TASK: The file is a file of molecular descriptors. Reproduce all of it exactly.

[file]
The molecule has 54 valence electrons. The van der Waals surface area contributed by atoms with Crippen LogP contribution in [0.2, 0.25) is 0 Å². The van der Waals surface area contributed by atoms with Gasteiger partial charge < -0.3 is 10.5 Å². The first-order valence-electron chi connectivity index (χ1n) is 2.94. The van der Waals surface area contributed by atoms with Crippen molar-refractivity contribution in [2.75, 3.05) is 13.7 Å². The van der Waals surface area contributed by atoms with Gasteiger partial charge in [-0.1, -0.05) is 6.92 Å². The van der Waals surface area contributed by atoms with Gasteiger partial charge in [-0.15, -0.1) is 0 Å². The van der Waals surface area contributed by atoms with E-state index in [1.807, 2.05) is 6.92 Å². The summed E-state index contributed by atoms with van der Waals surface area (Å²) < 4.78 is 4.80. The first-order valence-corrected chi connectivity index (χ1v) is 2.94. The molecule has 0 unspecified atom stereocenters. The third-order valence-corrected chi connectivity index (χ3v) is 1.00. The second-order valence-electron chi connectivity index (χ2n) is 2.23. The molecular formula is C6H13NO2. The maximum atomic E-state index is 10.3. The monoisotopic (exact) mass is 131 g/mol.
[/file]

The molecule has 54 valence electrons. The van der Waals surface area contributed by atoms with Crippen LogP contribution in [0.2, 0.25) is 0 Å². The van der Waals surface area contributed by atoms with Gasteiger partial charge < -0.3 is 10.5 Å². The first-order valence-electron chi connectivity index (χ1n) is 2.94. The van der Waals surface area contributed by atoms with Crippen molar-refractivity contribution in [2.75, 3.05) is 13.7 Å². The van der Waals surface area contributed by atoms with Gasteiger partial charge in [-0.1, -0.05) is 6.92 Å². The van der Waals surface area contributed by atoms with Gasteiger partial charge in [-0.15, -0.1) is 0 Å². The van der Waals surface area contributed by atoms with E-state index in [1.807, 2.05) is 6.92 Å². The summed E-state index contributed by atoms with van der Waals surface area (Å²) < 4.78 is 4.80. The first-order valence-corrected chi connectivity index (χ1v) is 2.94. The molecule has 0 unspecified atom stereocenters. The third-order valence-corrected chi connectivity index (χ3v) is 1.00. The second-order valence-electron chi connectivity index (χ2n) is 2.23. The molecular formula is C6H13NO2. The maximum atomic E-state index is 10.3. The monoisotopic (exact) mass is 131 g/mol.